Benzodiazepines alone or in combination with antipsychotic drugs for acute psychosis

Review question

The aim of this review was to compare the tranquillising (calming) or sedative (sleepiness) effects of benzodiazepines, given alone or combined with other drugs compared with the effect of placebo (a pretend treatment), other drugs or non-drug treatments for people who are aggressive or agitated because they are experiencing psychoses.

Background

Acute psychosis is a rapid worsening of a person’s mental state where touch with reality is often lost. People may experience frightening delusions or hallucinations which are distressing and may cause agitated or aggressive behaviour. In urgent cases, this agitation or aggression may cause harm to the person experiencing the psychoses or others around them. To avoid such harm, rapid tranquillisation or sedation with medicines may be required. The most common medicines used to achieve a state of calmness or sedation are benzodiazepines and these can be given either alone or in combination with antipsychotics.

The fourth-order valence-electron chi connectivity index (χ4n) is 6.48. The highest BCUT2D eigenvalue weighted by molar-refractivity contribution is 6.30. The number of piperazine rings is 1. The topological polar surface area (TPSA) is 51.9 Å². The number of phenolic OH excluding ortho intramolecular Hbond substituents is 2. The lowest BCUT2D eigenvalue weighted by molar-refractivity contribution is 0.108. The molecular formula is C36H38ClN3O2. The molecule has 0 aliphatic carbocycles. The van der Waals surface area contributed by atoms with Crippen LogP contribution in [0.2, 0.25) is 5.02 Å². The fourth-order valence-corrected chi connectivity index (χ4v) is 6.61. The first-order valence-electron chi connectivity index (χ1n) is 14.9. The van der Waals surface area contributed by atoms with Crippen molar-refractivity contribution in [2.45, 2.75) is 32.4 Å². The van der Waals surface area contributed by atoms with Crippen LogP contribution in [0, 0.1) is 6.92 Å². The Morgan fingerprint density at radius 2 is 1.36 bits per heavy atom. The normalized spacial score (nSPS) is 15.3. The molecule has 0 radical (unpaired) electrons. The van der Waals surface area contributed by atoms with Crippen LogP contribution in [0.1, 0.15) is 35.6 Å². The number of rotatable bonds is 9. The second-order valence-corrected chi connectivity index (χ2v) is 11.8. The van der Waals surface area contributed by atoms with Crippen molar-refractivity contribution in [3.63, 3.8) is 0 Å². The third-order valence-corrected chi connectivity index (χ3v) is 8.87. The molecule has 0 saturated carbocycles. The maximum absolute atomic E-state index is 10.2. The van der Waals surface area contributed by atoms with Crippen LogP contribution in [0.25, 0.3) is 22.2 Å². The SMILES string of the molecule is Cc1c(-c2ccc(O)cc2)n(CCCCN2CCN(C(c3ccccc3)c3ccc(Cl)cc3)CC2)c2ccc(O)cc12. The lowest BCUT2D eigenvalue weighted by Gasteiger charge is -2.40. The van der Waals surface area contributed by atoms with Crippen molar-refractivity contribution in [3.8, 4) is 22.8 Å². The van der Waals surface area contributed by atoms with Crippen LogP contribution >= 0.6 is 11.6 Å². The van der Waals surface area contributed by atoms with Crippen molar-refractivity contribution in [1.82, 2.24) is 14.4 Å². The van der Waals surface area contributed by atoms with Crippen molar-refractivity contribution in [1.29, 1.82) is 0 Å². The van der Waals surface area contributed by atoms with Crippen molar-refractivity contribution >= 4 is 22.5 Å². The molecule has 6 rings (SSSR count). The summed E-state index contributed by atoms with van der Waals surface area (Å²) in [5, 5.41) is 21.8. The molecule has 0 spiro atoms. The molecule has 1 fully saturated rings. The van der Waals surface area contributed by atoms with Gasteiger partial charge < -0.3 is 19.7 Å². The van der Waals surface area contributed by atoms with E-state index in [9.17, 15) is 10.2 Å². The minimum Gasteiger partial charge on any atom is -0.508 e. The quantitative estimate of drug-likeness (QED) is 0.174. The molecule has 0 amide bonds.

Searching

The original search for this review was carried out in January 2012 and subsequently two further update searches were run in August 2015 and August 2016. In total, these searches found 2497 records, which the review authors checked for inclusion or exclusion from the review. Authors included records only if they were randomised trials (clinical studies where people are randomly put into one of two or more treatment groups) that allocated people with acute psychosis who presented with agitation, violence aggressive behaviour (or a combination of these) to receive benzodiazepines either given alone or combined with any antipsychotics, versus placebo, antipsychotics alone or in combination with other antipsychotics/benzodiazepines/antihistamines or non-drug treatments.

Evidence found